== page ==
Committee Finds Little Progress in Reducing Cost of Legal Aid
Session: Session currently unavailable
Date: 11 January 2017
Reference: PAC 08/16/17
The Public Accounts Committee has found little progress has been made in reducing the cost of legal aid. The conclusion came in a report, published today, into Managing Legal Aid, which followed up on a previous Committee report issued in 2011.
Speaking about today’s Report, Chairperson of the Committee, Robin Swann MLA said: “The last time the PAC looked into the issue of legal aid payments we strongly recommended that the Department of Justice and Legal Services Agency urgently implement reforms to the legal aid system and to establish effective financial controls over its cost.
“What we have found in this inquiry is that these reforms have not been implemented effectively and the costs of legal aid have continued to climb. We are seeing average annual costs of £102 million per year since 2011—this is simply unacceptable.[i]
“We are also concerned that the Department has failed to implement a statutory registration scheme for legal services providers, the absence of which means that the legal aid system lacks a basic mechanism to ensure quality of service and to deliver accountability and transparency in the use of public money.”
The Committee was also concerned that non-criminal legal aid has not been reformed to date resulting in excessive costs being incurred year after year due to a complex mix of statutory and non-statutory fees with few paid at a standard rate.
Mr Swann said, “The Committee is not convinced that the Department has conducted a serious examination of the potential benefits that could be derived from contracting with providers for publicly funded legal aid in Northern Ireland. The Department needs to seriously examine whether contracting these services would both save money while maintaining the rights of those accessing the justice system.”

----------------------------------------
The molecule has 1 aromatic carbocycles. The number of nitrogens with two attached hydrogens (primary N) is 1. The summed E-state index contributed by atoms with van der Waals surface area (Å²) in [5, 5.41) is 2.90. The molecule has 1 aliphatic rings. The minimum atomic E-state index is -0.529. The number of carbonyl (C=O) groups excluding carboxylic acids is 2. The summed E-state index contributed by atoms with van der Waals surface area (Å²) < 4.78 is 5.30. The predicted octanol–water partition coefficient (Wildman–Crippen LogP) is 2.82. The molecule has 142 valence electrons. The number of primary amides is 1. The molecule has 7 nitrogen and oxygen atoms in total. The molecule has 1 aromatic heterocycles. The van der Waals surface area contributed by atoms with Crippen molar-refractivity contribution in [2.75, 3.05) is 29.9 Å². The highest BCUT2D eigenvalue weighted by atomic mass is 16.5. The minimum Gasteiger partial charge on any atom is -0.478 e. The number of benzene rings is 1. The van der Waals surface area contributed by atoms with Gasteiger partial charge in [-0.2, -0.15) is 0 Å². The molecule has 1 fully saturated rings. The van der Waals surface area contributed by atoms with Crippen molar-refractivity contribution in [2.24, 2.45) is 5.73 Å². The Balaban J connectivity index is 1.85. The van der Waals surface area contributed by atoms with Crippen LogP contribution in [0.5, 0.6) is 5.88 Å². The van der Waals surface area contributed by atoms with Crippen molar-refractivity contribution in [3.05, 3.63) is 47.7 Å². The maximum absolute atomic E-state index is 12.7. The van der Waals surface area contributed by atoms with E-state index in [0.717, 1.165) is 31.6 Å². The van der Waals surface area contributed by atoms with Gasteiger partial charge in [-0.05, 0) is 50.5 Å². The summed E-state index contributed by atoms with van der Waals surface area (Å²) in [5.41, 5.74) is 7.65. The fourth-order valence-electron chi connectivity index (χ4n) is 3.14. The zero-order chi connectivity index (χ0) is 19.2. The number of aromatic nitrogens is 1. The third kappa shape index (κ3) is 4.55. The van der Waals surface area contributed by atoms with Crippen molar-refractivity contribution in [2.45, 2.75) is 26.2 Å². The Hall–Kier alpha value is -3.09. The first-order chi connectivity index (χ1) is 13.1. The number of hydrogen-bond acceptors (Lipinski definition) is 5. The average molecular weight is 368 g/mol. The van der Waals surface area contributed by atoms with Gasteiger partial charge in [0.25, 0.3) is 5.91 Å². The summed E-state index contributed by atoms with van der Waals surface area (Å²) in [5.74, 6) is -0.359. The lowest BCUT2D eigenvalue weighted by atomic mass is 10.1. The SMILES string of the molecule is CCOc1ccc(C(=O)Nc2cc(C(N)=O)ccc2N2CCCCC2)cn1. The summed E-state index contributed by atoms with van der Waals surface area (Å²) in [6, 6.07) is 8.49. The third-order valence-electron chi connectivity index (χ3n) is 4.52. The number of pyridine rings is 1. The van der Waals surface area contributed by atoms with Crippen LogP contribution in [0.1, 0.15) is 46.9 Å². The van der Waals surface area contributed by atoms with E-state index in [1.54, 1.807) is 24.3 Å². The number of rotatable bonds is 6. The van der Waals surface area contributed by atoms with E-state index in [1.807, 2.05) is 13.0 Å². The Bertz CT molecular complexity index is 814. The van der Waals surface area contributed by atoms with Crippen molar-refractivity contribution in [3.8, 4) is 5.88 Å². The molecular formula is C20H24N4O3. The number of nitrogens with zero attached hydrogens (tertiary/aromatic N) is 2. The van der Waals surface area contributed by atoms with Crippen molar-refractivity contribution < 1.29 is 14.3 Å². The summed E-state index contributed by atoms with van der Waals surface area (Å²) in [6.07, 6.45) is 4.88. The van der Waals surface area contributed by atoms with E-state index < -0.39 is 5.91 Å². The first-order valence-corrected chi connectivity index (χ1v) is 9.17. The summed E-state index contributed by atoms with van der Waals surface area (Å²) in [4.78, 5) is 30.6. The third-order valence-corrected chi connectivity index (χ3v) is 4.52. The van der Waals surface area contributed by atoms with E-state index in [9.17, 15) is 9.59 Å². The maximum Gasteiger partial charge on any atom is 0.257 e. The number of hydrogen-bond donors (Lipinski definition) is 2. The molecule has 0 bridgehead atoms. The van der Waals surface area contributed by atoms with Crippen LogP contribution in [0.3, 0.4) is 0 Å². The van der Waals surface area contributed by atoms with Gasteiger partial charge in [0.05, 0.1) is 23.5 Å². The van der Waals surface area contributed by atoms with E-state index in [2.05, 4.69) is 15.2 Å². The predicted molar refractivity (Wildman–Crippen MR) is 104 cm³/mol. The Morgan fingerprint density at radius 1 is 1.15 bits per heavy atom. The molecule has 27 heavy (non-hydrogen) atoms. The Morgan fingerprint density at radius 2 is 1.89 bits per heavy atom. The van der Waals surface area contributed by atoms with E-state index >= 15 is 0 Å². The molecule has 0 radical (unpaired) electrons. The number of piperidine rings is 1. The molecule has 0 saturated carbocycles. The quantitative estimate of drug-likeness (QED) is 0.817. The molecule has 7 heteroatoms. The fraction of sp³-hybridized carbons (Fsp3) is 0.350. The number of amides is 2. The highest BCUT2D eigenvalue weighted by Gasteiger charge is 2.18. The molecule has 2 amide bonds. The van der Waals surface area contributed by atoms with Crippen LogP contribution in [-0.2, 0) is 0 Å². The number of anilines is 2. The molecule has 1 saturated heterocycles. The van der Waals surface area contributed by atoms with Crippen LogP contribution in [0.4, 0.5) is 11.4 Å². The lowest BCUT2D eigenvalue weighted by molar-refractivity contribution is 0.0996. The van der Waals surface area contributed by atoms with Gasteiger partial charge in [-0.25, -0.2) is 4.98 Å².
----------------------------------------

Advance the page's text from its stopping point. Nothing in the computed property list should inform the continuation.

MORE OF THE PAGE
Another issue identified by the Committee was that little progress has been made in updating the Legal Services Agency’s information systems since the original PAC report in 2011. This, together with an under-resourced fraud unit, have left the Agency and the Department with the possibility of being overexposed and without the means to ensure that monies are spent appropriately.
Mr Swann concluded: “One of the most frustrating part of this inquiry process is the Committee finding that assurances given in 2011 have not yet been met. The Agency has stated that the first phase of a new digitised management information system will not be fully in place by 2018”.
“For example, initiating pro-active counter fraud arrangements was a key recommendation in the Committee’s 2011 report. Despite this, there has been little substantive improvement. This has resulted in the C&AG qualifying the Agency’s accounts consistently over the years, something that is clearly unacceptable.
“Throughout this inquiry and report we have found that the long standing issues stem from a failure to drive forward much needed reform. We believe that there is a clear need for the Accounting Officer to instigate a capability review of the Agency’s leadership team, including the Department’s sponsorship arrangements, to ensure that it is adequately resourced and has the necessary skills, experience and culture to deliver a major change programme.”
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[i] At the time of the PAC’s previous report (2011), the total cost of criminal and non-criminal legal aid was £97 million (2009-10).